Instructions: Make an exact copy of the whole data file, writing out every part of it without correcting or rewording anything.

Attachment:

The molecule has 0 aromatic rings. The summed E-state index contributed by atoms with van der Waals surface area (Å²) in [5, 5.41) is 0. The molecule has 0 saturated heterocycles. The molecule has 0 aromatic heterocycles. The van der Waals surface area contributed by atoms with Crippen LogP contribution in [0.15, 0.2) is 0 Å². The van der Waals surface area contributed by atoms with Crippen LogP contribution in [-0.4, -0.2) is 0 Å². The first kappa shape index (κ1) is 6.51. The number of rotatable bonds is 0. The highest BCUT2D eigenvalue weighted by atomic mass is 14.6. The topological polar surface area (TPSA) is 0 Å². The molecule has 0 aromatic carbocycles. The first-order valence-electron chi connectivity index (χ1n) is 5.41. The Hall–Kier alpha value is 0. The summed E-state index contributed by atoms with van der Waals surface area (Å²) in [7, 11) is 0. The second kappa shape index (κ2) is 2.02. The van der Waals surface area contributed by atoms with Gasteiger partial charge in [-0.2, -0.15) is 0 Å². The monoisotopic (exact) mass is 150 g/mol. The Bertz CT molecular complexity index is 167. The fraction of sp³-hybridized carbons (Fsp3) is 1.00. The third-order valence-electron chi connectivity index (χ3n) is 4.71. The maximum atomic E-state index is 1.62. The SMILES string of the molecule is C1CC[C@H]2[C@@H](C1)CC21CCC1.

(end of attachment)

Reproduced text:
The molecule has 0 aromatic rings. The summed E-state index contributed by atoms with van der Waals surface area (Å²) in [5, 5.41) is 0. The molecule has 0 saturated heterocycles. The molecule has 0 aromatic heterocycles. The van der Waals surface area contributed by atoms with Crippen LogP contribution in [0.15, 0.2) is 0 Å². The van der Waals surface area contributed by atoms with Crippen LogP contribution in [-0.4, -0.2) is 0 Å². The first kappa shape index (κ1) is 6.51. The number of rotatable bonds is 0. The highest BCUT2D eigenvalue weighted by atomic mass is 14.6. The topological polar surface area (TPSA) is 0 Å². The molecule has 0 aromatic carbocycles. The first-order valence-electron chi connectivity index (χ1n) is 5.41. The Hall–Kier alpha value is 0. The summed E-state index contributed by atoms with van der Waals surface area (Å²) in [7, 11) is 0. The second kappa shape index (κ2) is 2.02. The van der Waals surface area contributed by atoms with Gasteiger partial charge in [-0.2, -0.15) is 0 Å². The monoisotopic (exact) mass is 150 g/mol. The Bertz CT molecular complexity index is 167. The fraction of sp³-hybridized carbons (Fsp3) is 1.00. The third-order valence-electron chi connectivity index (χ3n) is 4.71. The maximum atomic E-state index is 1.62. The SMILES string of the molecule is C1CC[C@H]2[C@@H](C1)CC21CCC1.